It was speech day in the last week of secondary school when Mohamed El-Erian might have been forgiven for thinking that all lessons had come to an end, but there was one more in store for the unsuspecting student.
Seated in the audience, flush with the thrill of winning a scholarship to read economics at Queens’ College, Cambridge, Mohamed was listening as the roll call of the cohort’s achievements was read out.
The teenager, an Egyptian-American, was the only foreign pupil at St John’s, Leatherhead, then a private boys’ boarding school in a leafy town just south of London, and one of two in the year to have gained entry to Oxbridge, the duopoly of grand ancient seats of learning in the cities of Oxford and Cambridge.
The feeling of being about to go up to Cambridge was “incredible, absolutely incredible”, yet when the headmaster wrapped up the announcements there had been no mention made of any El-Erian. Nor was his honour logged, like that of the other successful applicant, on the school record.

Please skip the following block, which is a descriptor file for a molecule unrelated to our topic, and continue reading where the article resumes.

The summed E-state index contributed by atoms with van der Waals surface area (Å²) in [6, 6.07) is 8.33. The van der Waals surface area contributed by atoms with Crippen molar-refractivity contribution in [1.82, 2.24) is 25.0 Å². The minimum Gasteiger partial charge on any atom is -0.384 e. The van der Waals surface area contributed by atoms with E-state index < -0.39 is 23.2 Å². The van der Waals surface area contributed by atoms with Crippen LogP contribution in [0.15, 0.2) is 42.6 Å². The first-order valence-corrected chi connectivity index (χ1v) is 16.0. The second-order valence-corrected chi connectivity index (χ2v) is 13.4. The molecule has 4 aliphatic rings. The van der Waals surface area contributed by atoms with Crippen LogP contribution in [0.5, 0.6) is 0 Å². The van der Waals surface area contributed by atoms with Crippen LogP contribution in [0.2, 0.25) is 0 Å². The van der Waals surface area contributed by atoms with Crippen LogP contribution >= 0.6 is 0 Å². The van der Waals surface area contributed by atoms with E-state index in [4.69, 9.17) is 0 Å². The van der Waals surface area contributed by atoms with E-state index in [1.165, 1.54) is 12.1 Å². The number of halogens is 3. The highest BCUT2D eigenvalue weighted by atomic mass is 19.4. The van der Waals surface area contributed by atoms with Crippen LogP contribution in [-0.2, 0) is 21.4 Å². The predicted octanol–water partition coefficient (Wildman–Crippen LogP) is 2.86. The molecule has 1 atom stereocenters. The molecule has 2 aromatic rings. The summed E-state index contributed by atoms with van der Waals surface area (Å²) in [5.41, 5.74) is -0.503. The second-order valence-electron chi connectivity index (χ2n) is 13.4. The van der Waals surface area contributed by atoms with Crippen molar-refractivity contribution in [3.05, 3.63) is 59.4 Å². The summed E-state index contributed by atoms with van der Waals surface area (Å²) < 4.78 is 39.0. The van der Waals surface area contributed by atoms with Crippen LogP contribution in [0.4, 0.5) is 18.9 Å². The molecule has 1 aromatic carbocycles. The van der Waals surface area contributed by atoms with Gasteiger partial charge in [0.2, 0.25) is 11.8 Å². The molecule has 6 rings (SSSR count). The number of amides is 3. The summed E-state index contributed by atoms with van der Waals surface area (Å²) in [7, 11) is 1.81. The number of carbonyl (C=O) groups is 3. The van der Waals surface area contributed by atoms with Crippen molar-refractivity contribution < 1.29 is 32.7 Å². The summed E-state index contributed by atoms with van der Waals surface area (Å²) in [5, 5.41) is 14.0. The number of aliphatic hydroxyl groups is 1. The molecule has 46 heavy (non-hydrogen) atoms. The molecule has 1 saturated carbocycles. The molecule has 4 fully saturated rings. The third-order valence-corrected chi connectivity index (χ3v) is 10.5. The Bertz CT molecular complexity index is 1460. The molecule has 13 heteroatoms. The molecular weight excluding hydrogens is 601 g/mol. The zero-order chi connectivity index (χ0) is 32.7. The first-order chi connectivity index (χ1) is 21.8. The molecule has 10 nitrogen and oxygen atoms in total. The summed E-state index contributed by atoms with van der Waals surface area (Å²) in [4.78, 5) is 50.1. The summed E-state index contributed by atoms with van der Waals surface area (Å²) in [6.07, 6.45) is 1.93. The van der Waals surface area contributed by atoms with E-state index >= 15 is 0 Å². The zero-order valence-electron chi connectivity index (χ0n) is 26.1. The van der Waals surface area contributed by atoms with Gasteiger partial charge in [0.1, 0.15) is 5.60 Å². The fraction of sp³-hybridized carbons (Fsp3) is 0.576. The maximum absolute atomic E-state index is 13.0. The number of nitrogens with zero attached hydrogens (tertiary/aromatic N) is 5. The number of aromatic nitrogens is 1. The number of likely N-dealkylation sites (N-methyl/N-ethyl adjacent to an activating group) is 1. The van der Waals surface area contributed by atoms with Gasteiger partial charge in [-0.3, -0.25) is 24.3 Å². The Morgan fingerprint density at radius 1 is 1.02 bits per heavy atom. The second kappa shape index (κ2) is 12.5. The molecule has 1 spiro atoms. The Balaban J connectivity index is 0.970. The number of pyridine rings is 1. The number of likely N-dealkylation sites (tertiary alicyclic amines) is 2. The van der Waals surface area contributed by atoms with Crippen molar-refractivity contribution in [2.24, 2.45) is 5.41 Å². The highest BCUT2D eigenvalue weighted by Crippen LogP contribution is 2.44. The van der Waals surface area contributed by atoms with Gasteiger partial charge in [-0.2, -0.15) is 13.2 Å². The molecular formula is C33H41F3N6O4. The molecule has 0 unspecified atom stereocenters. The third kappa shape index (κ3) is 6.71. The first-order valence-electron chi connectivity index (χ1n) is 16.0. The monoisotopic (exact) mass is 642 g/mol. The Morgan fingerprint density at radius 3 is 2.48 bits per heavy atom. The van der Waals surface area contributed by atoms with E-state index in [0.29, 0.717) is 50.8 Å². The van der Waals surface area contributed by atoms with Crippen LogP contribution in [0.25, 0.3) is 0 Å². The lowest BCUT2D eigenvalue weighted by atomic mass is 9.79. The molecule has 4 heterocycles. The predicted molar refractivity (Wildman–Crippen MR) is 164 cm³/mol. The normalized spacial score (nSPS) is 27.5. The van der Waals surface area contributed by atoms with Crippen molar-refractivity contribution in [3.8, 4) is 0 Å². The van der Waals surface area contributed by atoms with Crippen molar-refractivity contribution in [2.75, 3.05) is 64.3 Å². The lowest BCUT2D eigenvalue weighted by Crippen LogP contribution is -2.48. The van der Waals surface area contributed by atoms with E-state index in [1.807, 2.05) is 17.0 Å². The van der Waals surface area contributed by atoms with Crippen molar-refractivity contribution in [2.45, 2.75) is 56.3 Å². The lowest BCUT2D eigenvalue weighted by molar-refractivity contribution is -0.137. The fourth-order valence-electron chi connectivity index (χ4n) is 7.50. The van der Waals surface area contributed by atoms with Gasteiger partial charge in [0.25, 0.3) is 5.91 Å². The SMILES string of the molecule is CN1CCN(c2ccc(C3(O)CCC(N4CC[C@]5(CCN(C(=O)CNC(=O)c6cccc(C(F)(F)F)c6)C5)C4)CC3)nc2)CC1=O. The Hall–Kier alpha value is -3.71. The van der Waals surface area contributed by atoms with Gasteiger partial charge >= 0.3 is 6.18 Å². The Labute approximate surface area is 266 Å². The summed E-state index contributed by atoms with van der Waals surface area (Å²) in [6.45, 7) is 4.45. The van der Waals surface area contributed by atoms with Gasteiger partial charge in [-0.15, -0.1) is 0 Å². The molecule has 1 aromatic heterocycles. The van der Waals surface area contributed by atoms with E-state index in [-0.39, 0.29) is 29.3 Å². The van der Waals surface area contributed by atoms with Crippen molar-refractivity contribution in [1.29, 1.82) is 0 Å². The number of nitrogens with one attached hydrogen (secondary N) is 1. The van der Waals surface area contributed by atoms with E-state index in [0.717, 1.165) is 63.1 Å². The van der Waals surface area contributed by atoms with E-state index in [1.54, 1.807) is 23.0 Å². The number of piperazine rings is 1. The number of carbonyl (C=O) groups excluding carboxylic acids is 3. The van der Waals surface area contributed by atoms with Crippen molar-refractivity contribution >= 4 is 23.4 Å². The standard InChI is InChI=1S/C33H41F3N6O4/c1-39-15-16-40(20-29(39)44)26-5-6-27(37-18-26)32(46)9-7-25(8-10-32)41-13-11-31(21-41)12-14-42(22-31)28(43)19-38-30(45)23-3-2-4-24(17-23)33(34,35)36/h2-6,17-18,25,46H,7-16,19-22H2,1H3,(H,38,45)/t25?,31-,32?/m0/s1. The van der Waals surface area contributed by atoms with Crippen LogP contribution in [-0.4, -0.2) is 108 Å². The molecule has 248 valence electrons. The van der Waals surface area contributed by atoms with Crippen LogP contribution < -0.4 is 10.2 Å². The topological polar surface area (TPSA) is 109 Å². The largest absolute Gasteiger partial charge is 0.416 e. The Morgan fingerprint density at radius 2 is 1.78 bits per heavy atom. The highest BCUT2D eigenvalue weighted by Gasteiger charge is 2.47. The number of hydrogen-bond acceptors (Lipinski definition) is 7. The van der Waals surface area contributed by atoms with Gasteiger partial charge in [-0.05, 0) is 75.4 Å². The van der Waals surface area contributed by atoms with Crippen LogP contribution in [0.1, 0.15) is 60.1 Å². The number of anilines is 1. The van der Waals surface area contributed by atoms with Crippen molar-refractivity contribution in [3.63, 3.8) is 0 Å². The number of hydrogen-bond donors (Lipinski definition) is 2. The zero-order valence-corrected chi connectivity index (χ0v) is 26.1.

Mr El-Erian, now 62, known to millions as a globe-trotting economist who has shaped thinking about historic twists in the world’s fortunes, was recently elected as president at his alma mater at the University of Cambridge, the place that equipped him so well for his stellar future.
But back in the 1970s, the struggle for recognition with his old school was to last almost the entirety of his undergraduate degree and would inadvertently serve “as an indication of the institutional racism that was still ripe at that time” in England.
To this day, Mr El-Erian, credits one of his masters at St John’s School, Bill Chubb, for not only inspiring him to succeed but for taking up the three-year fight to have the school and its headteacher recognise that triumph.
Fast forward more than four decades and the circle has completed in proper order. "Our congratulations to Dr Mohamed El-Erian (West 1973-1976) on his election as the 42nd president of Queens' College, Cambridge," announced a recent issue of the school's The Old Johnian publication. "He will take up office from October 2020. Mr El-Erian won a scholarship from St John's to read economics at Queens' College."